Mike Pelfrey, who pitched well until allowing a three-run homer to Prince Fielder on Monday night, has mostly struggled so far in April, but Ryan doesn't believe "stuff" is a problem for the big right-hander. Pelfrey's average fastball sits between 91 and 92 mph, which is just a tick below his career average. Instead, Ryan believes poor command has been the main issue, which is common for pitchers who are still 12 to 15 months removed from Tommy John surgery. Pelfrey is nearly 12 months removed. "I think he'll be fine," Ryan said. "He's one of the best workers, he's got great make-up. I guess I should expect him to struggle a bit out of the chute because of where he's been, but with all that being said there's no reason he shouldn't succeed up here because he's got plenty of stuff."

• The Twins have about two weeks to make a decision on right-handed reliever Tim Wood, who is in the middle of a 30-day rehab assignment (shoulder) at Triple-A Rochester. Reports are his velocity is between 93-95 mph with a high-80's slider, and he hasn't allowed a run in four outings for Rochester (five strikeouts, one walk, one hit allowed in five innings). Because Wood is out of minor league options, the Twins would have to expose him to waivers if they don't put him on the 25-man roster within the next two weeks.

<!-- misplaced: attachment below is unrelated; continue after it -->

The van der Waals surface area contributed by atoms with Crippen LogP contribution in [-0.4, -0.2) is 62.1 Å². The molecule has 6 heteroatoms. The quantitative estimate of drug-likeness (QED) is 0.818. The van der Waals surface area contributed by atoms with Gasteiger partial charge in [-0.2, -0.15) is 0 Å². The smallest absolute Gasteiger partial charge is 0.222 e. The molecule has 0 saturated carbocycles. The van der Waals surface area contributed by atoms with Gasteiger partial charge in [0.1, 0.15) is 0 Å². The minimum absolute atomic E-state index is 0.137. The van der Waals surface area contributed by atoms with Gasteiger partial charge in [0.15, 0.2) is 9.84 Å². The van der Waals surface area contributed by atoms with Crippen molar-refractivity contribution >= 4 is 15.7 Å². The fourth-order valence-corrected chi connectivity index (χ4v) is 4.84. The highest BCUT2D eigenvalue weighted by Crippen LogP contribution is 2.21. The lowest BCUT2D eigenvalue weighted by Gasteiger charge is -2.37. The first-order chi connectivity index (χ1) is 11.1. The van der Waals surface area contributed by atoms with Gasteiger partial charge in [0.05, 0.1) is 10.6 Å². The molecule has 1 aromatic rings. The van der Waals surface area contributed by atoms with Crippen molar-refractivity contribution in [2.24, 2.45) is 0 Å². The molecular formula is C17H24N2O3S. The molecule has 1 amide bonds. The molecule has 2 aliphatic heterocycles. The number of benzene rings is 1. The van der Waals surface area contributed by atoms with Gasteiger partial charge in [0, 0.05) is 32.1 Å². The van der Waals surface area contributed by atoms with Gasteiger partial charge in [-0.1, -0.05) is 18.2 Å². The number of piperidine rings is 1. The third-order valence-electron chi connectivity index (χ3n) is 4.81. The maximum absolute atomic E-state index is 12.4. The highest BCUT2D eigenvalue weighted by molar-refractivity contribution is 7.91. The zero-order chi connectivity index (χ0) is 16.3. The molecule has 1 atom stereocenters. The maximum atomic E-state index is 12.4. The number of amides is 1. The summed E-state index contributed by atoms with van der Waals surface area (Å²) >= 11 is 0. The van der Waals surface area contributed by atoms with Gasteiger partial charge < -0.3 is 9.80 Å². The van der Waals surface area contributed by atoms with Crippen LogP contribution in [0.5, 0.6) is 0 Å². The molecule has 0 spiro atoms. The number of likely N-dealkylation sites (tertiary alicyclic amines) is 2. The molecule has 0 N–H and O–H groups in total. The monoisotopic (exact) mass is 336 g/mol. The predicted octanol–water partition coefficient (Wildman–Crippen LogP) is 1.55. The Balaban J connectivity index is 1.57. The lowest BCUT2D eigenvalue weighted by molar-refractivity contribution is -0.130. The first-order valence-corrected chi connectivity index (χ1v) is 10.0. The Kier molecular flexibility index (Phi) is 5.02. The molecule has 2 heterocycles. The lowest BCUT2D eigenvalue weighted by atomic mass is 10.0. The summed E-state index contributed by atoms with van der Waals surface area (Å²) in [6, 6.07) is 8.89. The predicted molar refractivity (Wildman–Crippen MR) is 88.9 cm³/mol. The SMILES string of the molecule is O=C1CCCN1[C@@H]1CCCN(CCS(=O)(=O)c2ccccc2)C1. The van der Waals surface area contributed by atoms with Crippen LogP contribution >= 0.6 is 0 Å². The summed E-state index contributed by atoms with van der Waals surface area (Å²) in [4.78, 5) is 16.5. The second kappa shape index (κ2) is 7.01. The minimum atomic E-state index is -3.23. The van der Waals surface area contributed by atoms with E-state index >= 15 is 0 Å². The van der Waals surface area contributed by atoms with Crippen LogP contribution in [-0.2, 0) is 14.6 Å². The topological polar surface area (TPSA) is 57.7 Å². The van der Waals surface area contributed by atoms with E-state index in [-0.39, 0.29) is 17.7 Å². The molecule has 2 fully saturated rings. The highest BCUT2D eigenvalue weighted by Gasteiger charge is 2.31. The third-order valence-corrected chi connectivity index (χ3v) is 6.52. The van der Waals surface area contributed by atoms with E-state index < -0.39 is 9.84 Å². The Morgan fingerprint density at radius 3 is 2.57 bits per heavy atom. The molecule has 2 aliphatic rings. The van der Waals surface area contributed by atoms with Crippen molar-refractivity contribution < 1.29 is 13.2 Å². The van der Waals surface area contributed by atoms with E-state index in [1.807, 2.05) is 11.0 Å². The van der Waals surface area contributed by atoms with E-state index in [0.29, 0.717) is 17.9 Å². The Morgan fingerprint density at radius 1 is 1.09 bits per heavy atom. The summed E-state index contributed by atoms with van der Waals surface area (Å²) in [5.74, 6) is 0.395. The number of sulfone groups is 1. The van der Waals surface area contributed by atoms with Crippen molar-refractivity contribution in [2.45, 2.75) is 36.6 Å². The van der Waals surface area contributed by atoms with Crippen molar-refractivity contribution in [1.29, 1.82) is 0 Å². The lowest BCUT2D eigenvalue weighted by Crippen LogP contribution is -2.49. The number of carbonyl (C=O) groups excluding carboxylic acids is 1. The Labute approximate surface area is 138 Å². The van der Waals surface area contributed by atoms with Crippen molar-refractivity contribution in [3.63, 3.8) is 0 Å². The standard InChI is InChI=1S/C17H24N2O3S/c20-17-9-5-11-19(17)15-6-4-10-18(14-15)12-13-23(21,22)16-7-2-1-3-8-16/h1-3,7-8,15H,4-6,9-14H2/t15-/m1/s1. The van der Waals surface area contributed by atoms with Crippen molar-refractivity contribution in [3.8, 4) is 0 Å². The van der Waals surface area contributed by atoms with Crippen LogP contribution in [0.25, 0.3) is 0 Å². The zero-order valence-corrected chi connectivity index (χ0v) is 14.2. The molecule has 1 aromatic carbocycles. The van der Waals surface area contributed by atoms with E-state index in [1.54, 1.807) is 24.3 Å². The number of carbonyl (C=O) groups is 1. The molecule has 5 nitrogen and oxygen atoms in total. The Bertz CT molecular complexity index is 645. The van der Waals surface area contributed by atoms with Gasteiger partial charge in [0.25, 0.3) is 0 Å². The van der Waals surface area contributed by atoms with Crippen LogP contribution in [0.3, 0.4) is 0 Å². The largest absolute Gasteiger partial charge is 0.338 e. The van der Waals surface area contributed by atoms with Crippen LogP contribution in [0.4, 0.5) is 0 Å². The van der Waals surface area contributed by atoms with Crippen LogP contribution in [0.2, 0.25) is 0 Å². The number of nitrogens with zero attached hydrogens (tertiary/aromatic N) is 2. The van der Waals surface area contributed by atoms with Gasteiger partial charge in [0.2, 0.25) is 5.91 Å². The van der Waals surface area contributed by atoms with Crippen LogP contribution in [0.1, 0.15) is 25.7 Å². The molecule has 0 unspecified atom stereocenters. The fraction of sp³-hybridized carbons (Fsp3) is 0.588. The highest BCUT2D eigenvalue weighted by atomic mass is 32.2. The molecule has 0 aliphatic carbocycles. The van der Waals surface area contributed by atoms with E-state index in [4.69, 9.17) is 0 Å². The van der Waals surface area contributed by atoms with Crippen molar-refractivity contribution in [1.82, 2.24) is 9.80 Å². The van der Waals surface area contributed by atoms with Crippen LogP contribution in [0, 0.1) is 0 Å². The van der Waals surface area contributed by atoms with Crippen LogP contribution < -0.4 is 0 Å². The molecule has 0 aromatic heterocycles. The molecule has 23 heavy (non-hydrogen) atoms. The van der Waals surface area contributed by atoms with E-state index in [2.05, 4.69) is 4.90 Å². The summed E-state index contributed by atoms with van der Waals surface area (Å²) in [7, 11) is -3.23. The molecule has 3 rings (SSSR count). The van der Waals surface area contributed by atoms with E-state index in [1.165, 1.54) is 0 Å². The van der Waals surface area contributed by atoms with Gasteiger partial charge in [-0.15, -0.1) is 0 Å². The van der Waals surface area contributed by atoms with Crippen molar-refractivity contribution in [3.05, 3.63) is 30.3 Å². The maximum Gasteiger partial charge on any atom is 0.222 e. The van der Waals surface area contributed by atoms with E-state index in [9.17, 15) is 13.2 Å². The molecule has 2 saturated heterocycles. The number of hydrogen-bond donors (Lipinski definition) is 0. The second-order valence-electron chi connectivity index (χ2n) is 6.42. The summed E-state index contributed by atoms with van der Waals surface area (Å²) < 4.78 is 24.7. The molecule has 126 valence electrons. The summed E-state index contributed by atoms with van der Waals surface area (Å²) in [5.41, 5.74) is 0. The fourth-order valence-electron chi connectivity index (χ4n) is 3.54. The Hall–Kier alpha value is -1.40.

• The Twins flirted pretty heavily with Joe Blanton this offseason, and it looks like they may have dodged a pretty massive bullet. Blanton, who signed a two-year, $15 million contract with the Los Angeles Angels, has allowed as many home runs already (7) as the Twins' entire starting staff.

• With his solid performance on Saturday for Rochester, Kyle Gibson lowered his ERA to 3.33 over five Triple-A starts. He also possesses a 56% groundball rate, which if translated to the major leagues would rank among the best in baseball. The Twins went into the season planning to keep Gibson's innings limited to 130 or 140. He has used up 27 so far with the Red Wings.

• Before the Twins think about moving red-hot top prospects Miguel Sano and/or Byron Buxton up the minor league ladder, they want to see how those players fare when they see teams and pitchers for the second time -- see how they adjust to adjustments, so to speak. Sano is playing "much, much better" defense, according to Ryan. "More often than not it's, 'He made a phenomenal play... or he made a very difficult play' (written in the reports), and that's good to see."

• For what it's worth, Sano doesn't have to be placed on the Twins' 40-man roster until after the 2014 season, according to a team higher-up. I'm guessing he'll make his major league debut before then.

Phil Mackey is a columnist for He co-hosts "Mackey & Judd" from 9 a.m. to 1 p.m. weekdays on 1500 ESPN Twin Cities.